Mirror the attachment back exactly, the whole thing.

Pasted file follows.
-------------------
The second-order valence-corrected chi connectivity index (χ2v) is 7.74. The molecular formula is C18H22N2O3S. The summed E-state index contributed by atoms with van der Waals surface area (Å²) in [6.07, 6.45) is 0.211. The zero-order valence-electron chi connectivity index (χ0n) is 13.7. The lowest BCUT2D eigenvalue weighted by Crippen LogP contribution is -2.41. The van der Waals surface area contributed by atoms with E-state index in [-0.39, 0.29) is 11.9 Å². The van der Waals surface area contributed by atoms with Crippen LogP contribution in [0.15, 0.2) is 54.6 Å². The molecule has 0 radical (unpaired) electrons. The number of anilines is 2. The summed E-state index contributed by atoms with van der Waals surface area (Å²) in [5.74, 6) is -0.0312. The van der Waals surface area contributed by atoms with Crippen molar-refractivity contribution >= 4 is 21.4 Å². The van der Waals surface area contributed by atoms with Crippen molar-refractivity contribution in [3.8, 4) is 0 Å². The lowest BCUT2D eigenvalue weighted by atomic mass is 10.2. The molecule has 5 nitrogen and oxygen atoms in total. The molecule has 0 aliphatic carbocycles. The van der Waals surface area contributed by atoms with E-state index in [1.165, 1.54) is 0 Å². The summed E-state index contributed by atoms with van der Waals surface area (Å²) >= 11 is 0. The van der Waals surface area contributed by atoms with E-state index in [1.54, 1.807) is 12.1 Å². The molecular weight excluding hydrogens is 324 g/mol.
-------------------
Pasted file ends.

The second-order valence-corrected chi connectivity index (χ2v) is 7.74. The molecular formula is C18H22N2O3S. The summed E-state index contributed by atoms with van der Waals surface area (Å²) in [6.07, 6.45) is 0.211. The zero-order valence-electron chi connectivity index (χ0n) is 13.7. The lowest BCUT2D eigenvalue weighted by Crippen LogP contribution is -2.41. The van der Waals surface area contributed by atoms with E-state index in [-0.39, 0.29) is 11.9 Å². The van der Waals surface area contributed by atoms with Crippen LogP contribution in [0.15, 0.2) is 54.6 Å². The molecule has 0 radical (unpaired) electrons. The number of anilines is 2. The summed E-state index contributed by atoms with van der Waals surface area (Å²) in [5.74, 6) is -0.0312. The van der Waals surface area contributed by atoms with Crippen molar-refractivity contribution >= 4 is 21.4 Å². The van der Waals surface area contributed by atoms with Crippen molar-refractivity contribution in [3.8, 4) is 0 Å². The lowest BCUT2D eigenvalue weighted by atomic mass is 10.2. The molecule has 5 nitrogen and oxygen atoms in total. The molecule has 0 aliphatic carbocycles. The van der Waals surface area contributed by atoms with E-state index in [1.165, 1.54) is 0 Å². The summed E-state index contributed by atoms with van der Waals surface area (Å²) >= 11 is 0. The van der Waals surface area contributed by atoms with E-state index in [1.54, 1.807) is 12.1 Å². The molecular weight excluding hydrogens is 324 g/mol.